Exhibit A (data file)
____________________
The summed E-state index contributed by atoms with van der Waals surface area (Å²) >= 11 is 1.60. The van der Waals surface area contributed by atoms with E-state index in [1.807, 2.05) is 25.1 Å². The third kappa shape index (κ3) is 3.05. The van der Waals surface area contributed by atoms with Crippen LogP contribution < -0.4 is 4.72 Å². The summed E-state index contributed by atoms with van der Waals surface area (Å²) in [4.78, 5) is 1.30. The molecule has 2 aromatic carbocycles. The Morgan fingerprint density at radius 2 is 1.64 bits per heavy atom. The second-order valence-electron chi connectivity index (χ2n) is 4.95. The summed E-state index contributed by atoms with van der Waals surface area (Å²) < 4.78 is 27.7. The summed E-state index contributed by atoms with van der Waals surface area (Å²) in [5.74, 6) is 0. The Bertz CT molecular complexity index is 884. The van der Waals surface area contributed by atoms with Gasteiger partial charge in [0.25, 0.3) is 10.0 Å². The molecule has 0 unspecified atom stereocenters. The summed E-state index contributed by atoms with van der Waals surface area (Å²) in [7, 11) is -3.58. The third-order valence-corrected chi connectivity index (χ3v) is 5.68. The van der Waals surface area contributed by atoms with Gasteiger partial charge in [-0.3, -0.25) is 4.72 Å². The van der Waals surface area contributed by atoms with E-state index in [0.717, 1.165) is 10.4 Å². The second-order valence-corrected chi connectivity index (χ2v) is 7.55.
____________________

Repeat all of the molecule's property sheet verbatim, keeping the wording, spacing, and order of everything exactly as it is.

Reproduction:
The summed E-state index contributed by atoms with van der Waals surface area (Å²) >= 11 is 1.60. The van der Waals surface area contributed by atoms with E-state index in [1.807, 2.05) is 25.1 Å². The third kappa shape index (κ3) is 3.05. The van der Waals surface area contributed by atoms with Crippen LogP contribution < -0.4 is 4.72 Å². The summed E-state index contributed by atoms with van der Waals surface area (Å²) in [4.78, 5) is 1.30. The molecule has 2 aromatic carbocycles. The Morgan fingerprint density at radius 2 is 1.64 bits per heavy atom. The second-order valence-electron chi connectivity index (χ2n) is 4.95. The summed E-state index contributed by atoms with van der Waals surface area (Å²) < 4.78 is 27.7. The summed E-state index contributed by atoms with van der Waals surface area (Å²) in [5.74, 6) is 0. The Bertz CT molecular complexity index is 884. The van der Waals surface area contributed by atoms with Gasteiger partial charge in [0.25, 0.3) is 10.0 Å². The molecule has 0 unspecified atom stereocenters. The summed E-state index contributed by atoms with van der Waals surface area (Å²) in [7, 11) is -3.58. The third-order valence-corrected chi connectivity index (χ3v) is 5.68. The van der Waals surface area contributed by atoms with Gasteiger partial charge in [-0.3, -0.25) is 4.72 Å². The van der Waals surface area contributed by atoms with E-state index in [0.717, 1.165) is 10.4 Å². The second-order valence-corrected chi connectivity index (χ2v) is 7.55.